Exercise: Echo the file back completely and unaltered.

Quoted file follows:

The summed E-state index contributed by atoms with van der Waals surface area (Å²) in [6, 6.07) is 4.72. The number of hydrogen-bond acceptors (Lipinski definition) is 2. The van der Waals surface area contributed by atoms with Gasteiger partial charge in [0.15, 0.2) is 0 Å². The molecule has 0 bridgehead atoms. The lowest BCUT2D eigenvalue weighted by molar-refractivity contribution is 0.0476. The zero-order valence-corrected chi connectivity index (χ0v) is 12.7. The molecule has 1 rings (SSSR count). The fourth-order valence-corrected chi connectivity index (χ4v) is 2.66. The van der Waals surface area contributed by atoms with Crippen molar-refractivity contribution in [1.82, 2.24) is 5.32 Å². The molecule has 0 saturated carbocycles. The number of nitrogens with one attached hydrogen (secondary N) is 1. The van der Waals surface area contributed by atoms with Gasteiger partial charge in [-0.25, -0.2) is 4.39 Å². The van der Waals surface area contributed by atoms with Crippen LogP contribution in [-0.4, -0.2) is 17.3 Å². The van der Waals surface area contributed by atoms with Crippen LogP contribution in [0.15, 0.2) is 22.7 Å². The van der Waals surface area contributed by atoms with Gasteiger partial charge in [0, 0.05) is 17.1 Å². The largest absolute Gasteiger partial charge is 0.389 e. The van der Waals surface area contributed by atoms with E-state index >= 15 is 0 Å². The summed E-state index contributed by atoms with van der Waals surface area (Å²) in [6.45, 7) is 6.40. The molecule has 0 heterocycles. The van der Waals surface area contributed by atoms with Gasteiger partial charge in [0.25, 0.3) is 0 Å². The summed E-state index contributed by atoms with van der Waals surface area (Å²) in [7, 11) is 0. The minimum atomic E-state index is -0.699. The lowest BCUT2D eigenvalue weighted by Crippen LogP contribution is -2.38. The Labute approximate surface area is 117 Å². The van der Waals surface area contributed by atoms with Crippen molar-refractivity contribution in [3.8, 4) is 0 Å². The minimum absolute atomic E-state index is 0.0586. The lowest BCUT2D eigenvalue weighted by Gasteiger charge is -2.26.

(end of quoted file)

The summed E-state index contributed by atoms with van der Waals surface area (Å²) in [6, 6.07) is 4.72. The number of hydrogen-bond acceptors (Lipinski definition) is 2. The van der Waals surface area contributed by atoms with Gasteiger partial charge in [0.15, 0.2) is 0 Å². The molecule has 0 bridgehead atoms. The lowest BCUT2D eigenvalue weighted by molar-refractivity contribution is 0.0476. The zero-order valence-corrected chi connectivity index (χ0v) is 12.7. The molecule has 1 rings (SSSR count). The fourth-order valence-corrected chi connectivity index (χ4v) is 2.66. The van der Waals surface area contributed by atoms with Crippen molar-refractivity contribution in [1.82, 2.24) is 5.32 Å². The molecule has 0 saturated carbocycles. The number of nitrogens with one attached hydrogen (secondary N) is 1. The van der Waals surface area contributed by atoms with Gasteiger partial charge in [-0.25, -0.2) is 4.39 Å². The van der Waals surface area contributed by atoms with Crippen LogP contribution in [-0.4, -0.2) is 17.3 Å². The van der Waals surface area contributed by atoms with Crippen LogP contribution in [0.15, 0.2) is 22.7 Å². The van der Waals surface area contributed by atoms with Gasteiger partial charge in [0, 0.05) is 17.1 Å². The largest absolute Gasteiger partial charge is 0.389 e. The van der Waals surface area contributed by atoms with E-state index >= 15 is 0 Å². The summed E-state index contributed by atoms with van der Waals surface area (Å²) in [6.45, 7) is 6.40. The molecule has 0 heterocycles. The van der Waals surface area contributed by atoms with Gasteiger partial charge in [0.25, 0.3) is 0 Å². The summed E-state index contributed by atoms with van der Waals surface area (Å²) in [7, 11) is 0. The minimum atomic E-state index is -0.699. The lowest BCUT2D eigenvalue weighted by Crippen LogP contribution is -2.38. The Labute approximate surface area is 117 Å². The van der Waals surface area contributed by atoms with Crippen molar-refractivity contribution in [3.8, 4) is 0 Å². The minimum absolute atomic E-state index is 0.0586. The lowest BCUT2D eigenvalue weighted by Gasteiger charge is -2.26.